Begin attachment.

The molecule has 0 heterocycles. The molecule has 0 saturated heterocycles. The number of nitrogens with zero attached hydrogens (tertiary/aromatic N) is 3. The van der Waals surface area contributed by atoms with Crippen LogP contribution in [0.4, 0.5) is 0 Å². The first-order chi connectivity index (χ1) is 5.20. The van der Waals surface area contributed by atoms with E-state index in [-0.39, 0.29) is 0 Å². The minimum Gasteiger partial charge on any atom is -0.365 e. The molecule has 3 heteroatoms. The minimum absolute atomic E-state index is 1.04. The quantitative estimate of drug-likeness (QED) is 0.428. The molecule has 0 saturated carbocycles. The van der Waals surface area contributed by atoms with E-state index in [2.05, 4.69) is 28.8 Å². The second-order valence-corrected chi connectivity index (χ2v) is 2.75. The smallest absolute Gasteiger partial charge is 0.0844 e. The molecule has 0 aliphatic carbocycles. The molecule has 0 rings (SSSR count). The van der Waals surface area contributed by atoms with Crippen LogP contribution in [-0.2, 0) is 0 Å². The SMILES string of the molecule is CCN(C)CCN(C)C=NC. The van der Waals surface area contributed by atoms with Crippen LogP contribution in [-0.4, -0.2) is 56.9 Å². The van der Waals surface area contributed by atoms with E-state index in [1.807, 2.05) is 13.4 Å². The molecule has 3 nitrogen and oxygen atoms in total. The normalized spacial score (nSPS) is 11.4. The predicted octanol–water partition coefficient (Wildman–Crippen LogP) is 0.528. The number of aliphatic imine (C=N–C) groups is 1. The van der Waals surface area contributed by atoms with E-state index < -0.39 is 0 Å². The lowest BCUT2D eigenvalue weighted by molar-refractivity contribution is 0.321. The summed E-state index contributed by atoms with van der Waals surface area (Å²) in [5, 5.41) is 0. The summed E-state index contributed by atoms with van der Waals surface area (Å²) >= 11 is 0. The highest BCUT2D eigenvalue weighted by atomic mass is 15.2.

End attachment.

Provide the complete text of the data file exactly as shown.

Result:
The molecule has 0 heterocycles. The molecule has 0 saturated heterocycles. The number of nitrogens with zero attached hydrogens (tertiary/aromatic N) is 3. The van der Waals surface area contributed by atoms with Crippen LogP contribution in [0.4, 0.5) is 0 Å². The first-order chi connectivity index (χ1) is 5.20. The van der Waals surface area contributed by atoms with E-state index in [-0.39, 0.29) is 0 Å². The minimum Gasteiger partial charge on any atom is -0.365 e. The molecule has 3 heteroatoms. The minimum absolute atomic E-state index is 1.04. The quantitative estimate of drug-likeness (QED) is 0.428. The molecule has 0 saturated carbocycles. The van der Waals surface area contributed by atoms with E-state index in [2.05, 4.69) is 28.8 Å². The second-order valence-corrected chi connectivity index (χ2v) is 2.75. The smallest absolute Gasteiger partial charge is 0.0844 e. The molecule has 0 aliphatic carbocycles. The molecule has 0 rings (SSSR count). The van der Waals surface area contributed by atoms with Crippen LogP contribution in [-0.2, 0) is 0 Å². The SMILES string of the molecule is CCN(C)CCN(C)C=NC. The van der Waals surface area contributed by atoms with Crippen LogP contribution in [-0.4, -0.2) is 56.9 Å². The van der Waals surface area contributed by atoms with E-state index in [1.807, 2.05) is 13.4 Å². The molecule has 3 nitrogen and oxygen atoms in total. The normalized spacial score (nSPS) is 11.4. The predicted octanol–water partition coefficient (Wildman–Crippen LogP) is 0.528. The number of aliphatic imine (C=N–C) groups is 1. The van der Waals surface area contributed by atoms with E-state index < -0.39 is 0 Å². The lowest BCUT2D eigenvalue weighted by molar-refractivity contribution is 0.321. The summed E-state index contributed by atoms with van der Waals surface area (Å²) in [5, 5.41) is 0. The summed E-state index contributed by atoms with van der Waals surface area (Å²) >= 11 is 0. The highest BCUT2D eigenvalue weighted by atomic mass is 15.2.